Ever since the British Academy of Film and Television Arts shifted its voting procedure to mirror the American Academy’s — i.e., the separate branches determine nominations in each category while the entire membership chooses winners throughout — the annual BAFTA Awards have become slightly more instructive where predicting the Oscars is concerned.
Particularly in toss-up below-the-line categories, the winners across the pond can give an indication of what might happen on these shores — “Whiplash” winning best film editing, for instance, or “The Grand Budapest Hotel” winning best original score. Mark Rylance’s supporting actor Oscar victory last year was also presaged in the U.K.
It’s not an exact science. But it’s the first true window of the year into how a broad group of film artists perceives the season’s contenders in various categories. So while BAFTA’s crossover membership with the American Academy is minimal, it’s worth noting their choices when trying to gauge what could happen over here.
So, for those expecting anything approaching a sweep for “La La Land” at the Oscars this year, the immediate quest is: Did the Brits just douse those flames?
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With Damien Chazelle’s musical gobbling up a record-tying 14 nominations from the American Academy, many have been left wondering how close it could also come to the record for wins (11). For a while it frankly seemed like there wasn’t much competition in a number of categories, but we could have more of a race on our hands in those fields than we thought.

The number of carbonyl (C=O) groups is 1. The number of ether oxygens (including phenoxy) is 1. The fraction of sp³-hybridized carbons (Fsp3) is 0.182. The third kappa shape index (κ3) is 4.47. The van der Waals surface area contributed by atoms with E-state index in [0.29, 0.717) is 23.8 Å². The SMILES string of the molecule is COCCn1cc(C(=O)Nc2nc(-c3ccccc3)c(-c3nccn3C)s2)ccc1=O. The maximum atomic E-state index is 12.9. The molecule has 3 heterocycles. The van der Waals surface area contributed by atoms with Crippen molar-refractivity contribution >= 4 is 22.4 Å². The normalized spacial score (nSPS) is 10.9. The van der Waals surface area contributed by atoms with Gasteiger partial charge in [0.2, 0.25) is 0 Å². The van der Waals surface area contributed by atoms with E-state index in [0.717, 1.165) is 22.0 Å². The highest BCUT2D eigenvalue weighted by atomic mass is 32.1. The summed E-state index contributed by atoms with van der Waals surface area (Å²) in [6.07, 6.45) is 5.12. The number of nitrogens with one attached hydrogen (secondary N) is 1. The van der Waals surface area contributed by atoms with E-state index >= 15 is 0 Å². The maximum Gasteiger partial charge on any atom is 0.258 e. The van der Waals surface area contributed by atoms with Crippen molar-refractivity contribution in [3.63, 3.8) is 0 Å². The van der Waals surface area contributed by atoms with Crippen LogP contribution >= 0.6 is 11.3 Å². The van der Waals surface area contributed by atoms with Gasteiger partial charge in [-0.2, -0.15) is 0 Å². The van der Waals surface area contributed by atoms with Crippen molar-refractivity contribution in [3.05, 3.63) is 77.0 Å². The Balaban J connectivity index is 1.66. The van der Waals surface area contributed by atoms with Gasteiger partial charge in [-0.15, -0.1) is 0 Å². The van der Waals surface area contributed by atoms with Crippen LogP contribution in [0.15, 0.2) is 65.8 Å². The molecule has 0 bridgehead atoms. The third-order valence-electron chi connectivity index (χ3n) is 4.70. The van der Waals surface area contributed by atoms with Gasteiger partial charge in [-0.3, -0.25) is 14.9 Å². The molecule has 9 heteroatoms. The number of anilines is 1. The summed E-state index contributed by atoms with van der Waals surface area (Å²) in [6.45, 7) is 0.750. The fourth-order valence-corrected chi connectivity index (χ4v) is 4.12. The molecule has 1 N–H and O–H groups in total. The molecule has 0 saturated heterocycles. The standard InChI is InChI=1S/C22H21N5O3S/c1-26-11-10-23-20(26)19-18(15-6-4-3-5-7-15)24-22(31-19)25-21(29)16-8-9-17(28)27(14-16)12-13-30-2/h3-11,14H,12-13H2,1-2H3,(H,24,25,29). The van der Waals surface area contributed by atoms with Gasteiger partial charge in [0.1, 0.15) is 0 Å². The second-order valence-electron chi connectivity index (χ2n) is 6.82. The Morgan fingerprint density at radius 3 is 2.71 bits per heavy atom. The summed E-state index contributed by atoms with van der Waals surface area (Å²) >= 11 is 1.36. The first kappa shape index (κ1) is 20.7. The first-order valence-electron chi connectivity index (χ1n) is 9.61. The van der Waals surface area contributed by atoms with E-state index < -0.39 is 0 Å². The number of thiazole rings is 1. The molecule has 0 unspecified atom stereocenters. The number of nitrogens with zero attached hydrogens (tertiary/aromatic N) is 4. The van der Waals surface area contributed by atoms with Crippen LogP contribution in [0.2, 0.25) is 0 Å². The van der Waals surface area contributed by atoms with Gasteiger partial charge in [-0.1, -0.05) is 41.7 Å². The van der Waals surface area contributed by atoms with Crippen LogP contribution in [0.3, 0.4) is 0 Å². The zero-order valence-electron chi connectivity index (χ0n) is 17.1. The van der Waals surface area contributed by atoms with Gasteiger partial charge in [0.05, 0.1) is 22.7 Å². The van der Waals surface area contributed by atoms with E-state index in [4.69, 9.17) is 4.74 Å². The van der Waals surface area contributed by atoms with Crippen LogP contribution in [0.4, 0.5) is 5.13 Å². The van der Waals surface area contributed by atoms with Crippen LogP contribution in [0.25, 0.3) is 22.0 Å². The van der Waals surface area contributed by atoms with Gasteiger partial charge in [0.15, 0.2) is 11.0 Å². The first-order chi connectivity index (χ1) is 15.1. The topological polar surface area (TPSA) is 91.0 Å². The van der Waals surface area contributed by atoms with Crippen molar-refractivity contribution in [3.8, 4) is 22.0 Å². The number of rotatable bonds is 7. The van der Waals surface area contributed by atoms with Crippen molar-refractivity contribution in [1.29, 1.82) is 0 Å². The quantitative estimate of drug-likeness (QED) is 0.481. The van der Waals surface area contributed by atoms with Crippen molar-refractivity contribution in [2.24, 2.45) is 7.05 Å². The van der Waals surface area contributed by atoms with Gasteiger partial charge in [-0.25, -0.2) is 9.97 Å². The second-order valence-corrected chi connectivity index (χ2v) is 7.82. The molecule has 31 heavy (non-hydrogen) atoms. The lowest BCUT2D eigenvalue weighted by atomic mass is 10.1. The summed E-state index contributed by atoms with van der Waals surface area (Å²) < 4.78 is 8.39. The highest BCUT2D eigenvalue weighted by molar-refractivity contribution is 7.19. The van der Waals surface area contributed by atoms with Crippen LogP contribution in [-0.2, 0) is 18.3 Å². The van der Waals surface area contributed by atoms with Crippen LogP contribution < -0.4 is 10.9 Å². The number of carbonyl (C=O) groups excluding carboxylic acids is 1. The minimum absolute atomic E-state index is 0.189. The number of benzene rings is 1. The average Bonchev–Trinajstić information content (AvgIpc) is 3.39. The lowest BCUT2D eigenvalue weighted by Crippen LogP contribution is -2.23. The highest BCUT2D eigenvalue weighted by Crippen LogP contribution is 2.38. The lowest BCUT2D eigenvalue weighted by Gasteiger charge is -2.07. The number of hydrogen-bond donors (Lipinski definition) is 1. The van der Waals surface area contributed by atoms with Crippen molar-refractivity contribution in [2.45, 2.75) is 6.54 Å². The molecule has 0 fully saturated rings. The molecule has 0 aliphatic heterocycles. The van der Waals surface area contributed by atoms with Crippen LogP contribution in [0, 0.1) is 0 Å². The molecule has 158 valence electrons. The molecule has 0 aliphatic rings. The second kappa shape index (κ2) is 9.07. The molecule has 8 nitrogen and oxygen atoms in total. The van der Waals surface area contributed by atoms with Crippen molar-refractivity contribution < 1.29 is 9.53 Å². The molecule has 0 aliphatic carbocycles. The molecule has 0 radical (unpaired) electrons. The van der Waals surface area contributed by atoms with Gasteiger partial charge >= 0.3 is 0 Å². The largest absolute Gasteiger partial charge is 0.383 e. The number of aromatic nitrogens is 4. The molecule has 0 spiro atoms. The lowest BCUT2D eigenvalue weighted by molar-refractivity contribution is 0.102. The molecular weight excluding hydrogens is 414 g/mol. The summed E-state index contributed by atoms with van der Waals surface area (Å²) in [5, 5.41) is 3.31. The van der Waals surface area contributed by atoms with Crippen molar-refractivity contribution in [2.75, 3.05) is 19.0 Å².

BAFTA voters notably spread things around in the crafts this year: editing for “Hacksaw Ridge,” sound for “Arrival,” costumes for “Jackie,” production design for “Fantastic Beasts and Where to Find Them.” Though “La La Land” ultimately won score and cinematography, it appeared to be slowed down at every other turn, until it came to the major categories, where it predictably won best film, best director and best actress (Emma Stone).
In all, the British Academy awarded 14 different films Sunday, a stunningly liberal display. Only “La La Land,” “Lion” and “Manchester by the Sea” walked away with multiple honors. Will the American Academy be so generous? Or have they fallen head-over-heels in love with a movie they’ll be all too happy to check off in just about every category?
We’ll know soon enough. Final balloting begins tomorrow.
A few other BAFTA notes:
– Screen Actors Guild winner Denzel Washington (“Fences”) was not nominated today, paving the way for “Manchester by the Sea” star Casey Affleck. That category will be a nail-biter until the envelope is opened, it seems.
– Dev Patel’s supporting actor win for “Lion” over SAG winner Mahershala Ali (“Moonlight”) might be a shocker to some, but remember that “Lion” just opened in the U.K. and there has been a ton of press as of late. “Moonlight,” meanwhile, doesn’t open until next week. Patel is also a London guy, more of a lead in his film, and there isn’t the same urgency to reward a movie such as “Moonlight” across the pond as there is here. None of that is to take away from Patel’s win, however. He’s fantastic in the movie and clearly someone to keep an eye on for the upset on these shores.
– The BAFTA animated category was full of three Disney movies and then “Kubo and the Two Strings.” It’s entirely possible Disney support splintered off and allowed an easier track for the Laika film, and there could be some danger of that here as well, given that “Zootopia” and “Moana” are both nominated. But the presence of art house films like “The Red Turtle” and “My Life as a Zucchini” keeps things interesting at the Oscars. I still anticipate a “Zootopia” victory, but this was a nice feather in Laika’s cap.